(1922 - 1994)
Sudjana Kerton was active/lived in Indonesia. Sudjana Kerton is known for painting.
Biography from Sotheby's Hong Kong
"Every artist should feel the spirit of responsibility for his
country, be a nationalist with homeland's hi-value tradition, and have
the willingness of new creativity for the brand new community. Every
artist should be given the chance to create and develop his art on his
own, [with] the respect from the community as a very important strength".(From the conversation between Sudjana Kerton and Endang K. Sobirin, Merdeka daily, May 1st 1984)1
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have the ability to redefine the ordinary, and transcend what is
seemingly mundane to become fresh narratives as seen through a new
perspective. When coupled with nationalistic ideologies, however, the
artworks take on a transformative aspect, and establish themselves as
part of a greater whole. Such is the story of Sudjana Kerton's oeuvre,
for the Indonesian artist's paintings act as a visual documentation of
the country's independence from the Dutch, and is further punctuated by
his twenty-five year self-exile overseas. Though he desired to return
throughout the years, political and personal events prevented him from
doing so. His painting Kaki Lima (Street Vendors) is an
important part of Kerton's oeuvre, for it was created one year after
his return to Indonesia, and is a celebration of the artist's happiness
of coming home. The individuals within the painting are a colorful cast
of characters, their energy radiating forth from the canvas. Throughout Kerton's body of works, he continuously strived to "…review the past, [and] read it again to be able to see and understand a vision [for a better] future"2.
It was his nationalistic ideals that fueled the paintings, providing
the canvases with endless stories and memories to share. The Indonesia
that he remembered, and the one that found itself reimagined within the
paintings was filled with human stories—the lives of the everyman
fleshed out within two-dimensional landscapes, forever a part of the
country's history and lore."Even when I lived in the United
States, my subjects were still mostly Indonesian. I did make a few
sketches of skyscrapers in New York, and it is a good to do that a few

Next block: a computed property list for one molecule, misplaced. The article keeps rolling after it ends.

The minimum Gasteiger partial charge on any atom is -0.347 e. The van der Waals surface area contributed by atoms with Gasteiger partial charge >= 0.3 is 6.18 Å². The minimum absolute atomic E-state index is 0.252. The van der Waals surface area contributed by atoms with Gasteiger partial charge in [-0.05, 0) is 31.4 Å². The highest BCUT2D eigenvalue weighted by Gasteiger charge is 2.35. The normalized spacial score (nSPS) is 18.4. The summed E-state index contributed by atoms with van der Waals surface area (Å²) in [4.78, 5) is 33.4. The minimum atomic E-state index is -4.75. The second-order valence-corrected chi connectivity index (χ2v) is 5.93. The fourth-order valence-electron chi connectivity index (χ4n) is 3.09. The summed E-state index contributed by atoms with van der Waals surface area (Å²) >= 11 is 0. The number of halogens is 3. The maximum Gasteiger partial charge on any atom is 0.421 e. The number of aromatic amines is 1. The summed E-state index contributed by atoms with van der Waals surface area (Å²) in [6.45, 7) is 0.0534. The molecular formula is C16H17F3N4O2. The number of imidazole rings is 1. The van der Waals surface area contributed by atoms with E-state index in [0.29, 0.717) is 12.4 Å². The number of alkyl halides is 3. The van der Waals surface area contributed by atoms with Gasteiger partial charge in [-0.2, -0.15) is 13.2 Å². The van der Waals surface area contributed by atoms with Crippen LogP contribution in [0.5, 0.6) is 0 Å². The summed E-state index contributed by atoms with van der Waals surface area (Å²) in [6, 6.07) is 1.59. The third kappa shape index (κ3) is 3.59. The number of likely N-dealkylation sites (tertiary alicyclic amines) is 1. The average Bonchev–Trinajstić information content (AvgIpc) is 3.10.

times, but I don't have the inner conviction to paint such things. I
find there is little in the West that I can hold or grasp on to", Kerton said. "Living
in the United States only strengthened my conviction to paint
Indonesian subjects. My aim is to make people think critically about
life in Indonesia, but I like to mix this with humour and the beauty of
Kerton's interest in figurative works began with his early profession as an artist-journalist for the Indonesian newspaper Patriot.
He voluntarily went into the battles amidst gunfire and death, and
reported on the country's revolution as it unfolded before his eyes. "I
feel that each subject I paint has become a part of my inner feelings
since first encounter; I become a part of it as it becomes a part of me", he said4.
During his lifetime the artist experienced Dutch rule in Indonesia, the
Japanese occupation during World War II, and the country's
independence. An art scholarship to study in Holland provided him with
the opportunity to travel abroad in the early fifties. Once in Europe he
continued onwards to Paris, before traveling to America where he
relocated in New York. Kerton's oeuvre is a culmination of the personal
histories of those he met, and the landscapes that he passed through.
Kaki Lima (Street Vendors)
is a portrayal of village night life in Bandung, West Java, where the
artist spent his adolescence, and then later years when he returned to
Indonesia. The scene is a lively depiction of food vendors and their
customers, with the added flair of street entertainers singing songs for
a handful of rupiahs. The people are portrayed as per their emotions,
rather than through individual likeness or form. This choice style of
painting was deliberate, and allowed the artist to examine himself as an
Indonesian and as an immigrant living abroad. Thus Kaki Lima (Street Vendors) like many works from his oeuvre is an emotional narrative, rather than a contextual one. It was the artist's "…decision
to visually distort, [for] the precision of shapes was no longer the
defining element… [and by] stretching, twisting, enlarging and deforming
things and people"5, he was able to capture the innate
qualities of his subjects. Critics may have referred to Kerton's
creative philosophy as the "theme of the ordinary"6,
but for the artist life itself was extraordinary, for it was the small
moments that defined an individual, and community that established
familial bonds. In the end it was all these aspects of human existence
that made up the sum of a much larger picture.
1.Zaelani, R.A., Kerton, L., Wright, A., Rizki Akhmad Zaelani, Nationalism and Its Transformations: Reflection on Works of Sudjana Kerton, Pendidikan Dan Kebudayaan (Ministry of Education and Culture), Jakarta, Indonesia, 1996, p. 137.
2. Refer to 1, p. 161.
Tony Donaldson's transcribed interviews with Kerton from July 1988 in
the article "Memories of My Homeland": Sudjana Kerton Talks About His
Art - published in Orientations June 2007
4. Refer to 1.5. Herry Dim, "Sudjana Kerton: The 'Free Paintinger of Independence'", A Separate History: Sudjana Kerton in Indonesian Modern Art, Sanggar Luhur, Indonesia, 2003.6. Refer to 1, p. 157.
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